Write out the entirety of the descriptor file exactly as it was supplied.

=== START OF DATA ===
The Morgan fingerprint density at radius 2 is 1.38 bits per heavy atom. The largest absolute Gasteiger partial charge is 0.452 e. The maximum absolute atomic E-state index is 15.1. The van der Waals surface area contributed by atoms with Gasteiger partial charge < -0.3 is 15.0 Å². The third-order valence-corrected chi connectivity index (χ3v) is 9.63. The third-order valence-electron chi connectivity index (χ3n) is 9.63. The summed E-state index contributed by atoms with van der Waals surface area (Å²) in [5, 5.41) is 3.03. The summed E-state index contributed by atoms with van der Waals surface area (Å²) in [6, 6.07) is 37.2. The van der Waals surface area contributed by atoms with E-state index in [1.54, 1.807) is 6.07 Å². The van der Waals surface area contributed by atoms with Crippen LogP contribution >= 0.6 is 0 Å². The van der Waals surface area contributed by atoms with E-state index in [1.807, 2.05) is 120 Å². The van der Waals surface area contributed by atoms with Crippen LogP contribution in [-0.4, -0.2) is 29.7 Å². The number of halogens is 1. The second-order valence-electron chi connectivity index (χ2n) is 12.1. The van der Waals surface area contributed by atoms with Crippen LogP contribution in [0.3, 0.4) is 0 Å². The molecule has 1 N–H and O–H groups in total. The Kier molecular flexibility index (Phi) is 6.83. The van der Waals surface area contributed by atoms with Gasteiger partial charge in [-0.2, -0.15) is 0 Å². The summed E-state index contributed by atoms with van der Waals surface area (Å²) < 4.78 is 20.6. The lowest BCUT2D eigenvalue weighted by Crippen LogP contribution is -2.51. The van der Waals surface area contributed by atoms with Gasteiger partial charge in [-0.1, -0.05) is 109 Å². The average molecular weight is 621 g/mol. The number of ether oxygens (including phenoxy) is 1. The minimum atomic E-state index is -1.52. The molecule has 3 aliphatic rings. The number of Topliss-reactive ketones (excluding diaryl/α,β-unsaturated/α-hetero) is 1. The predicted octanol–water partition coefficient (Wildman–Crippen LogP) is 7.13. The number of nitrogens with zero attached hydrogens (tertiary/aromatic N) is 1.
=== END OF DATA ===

The Morgan fingerprint density at radius 2 is 1.38 bits per heavy atom. The largest absolute Gasteiger partial charge is 0.452 e. The maximum absolute atomic E-state index is 15.1. The van der Waals surface area contributed by atoms with Gasteiger partial charge < -0.3 is 15.0 Å². The third-order valence-corrected chi connectivity index (χ3v) is 9.63. The third-order valence-electron chi connectivity index (χ3n) is 9.63. The summed E-state index contributed by atoms with van der Waals surface area (Å²) in [5, 5.41) is 3.03. The summed E-state index contributed by atoms with van der Waals surface area (Å²) in [6, 6.07) is 37.2. The van der Waals surface area contributed by atoms with E-state index in [1.54, 1.807) is 6.07 Å². The van der Waals surface area contributed by atoms with Crippen LogP contribution >= 0.6 is 0 Å². The van der Waals surface area contributed by atoms with E-state index in [1.807, 2.05) is 120 Å². The van der Waals surface area contributed by atoms with Crippen LogP contribution in [-0.4, -0.2) is 29.7 Å². The number of halogens is 1. The second-order valence-electron chi connectivity index (χ2n) is 12.1. The van der Waals surface area contributed by atoms with Crippen LogP contribution in [0.3, 0.4) is 0 Å². The molecule has 1 N–H and O–H groups in total. The Kier molecular flexibility index (Phi) is 6.83. The van der Waals surface area contributed by atoms with Gasteiger partial charge in [-0.2, -0.15) is 0 Å². The summed E-state index contributed by atoms with van der Waals surface area (Å²) < 4.78 is 20.6. The lowest BCUT2D eigenvalue weighted by Crippen LogP contribution is -2.51. The van der Waals surface area contributed by atoms with Gasteiger partial charge in [-0.1, -0.05) is 109 Å². The average molecular weight is 621 g/mol. The number of ether oxygens (including phenoxy) is 1. The minimum atomic E-state index is -1.52. The molecule has 3 aliphatic rings. The number of Topliss-reactive ketones (excluding diaryl/α,β-unsaturated/α-hetero) is 1. The predicted octanol–water partition coefficient (Wildman–Crippen LogP) is 7.13. The number of nitrogens with zero attached hydrogens (tertiary/aromatic N) is 1.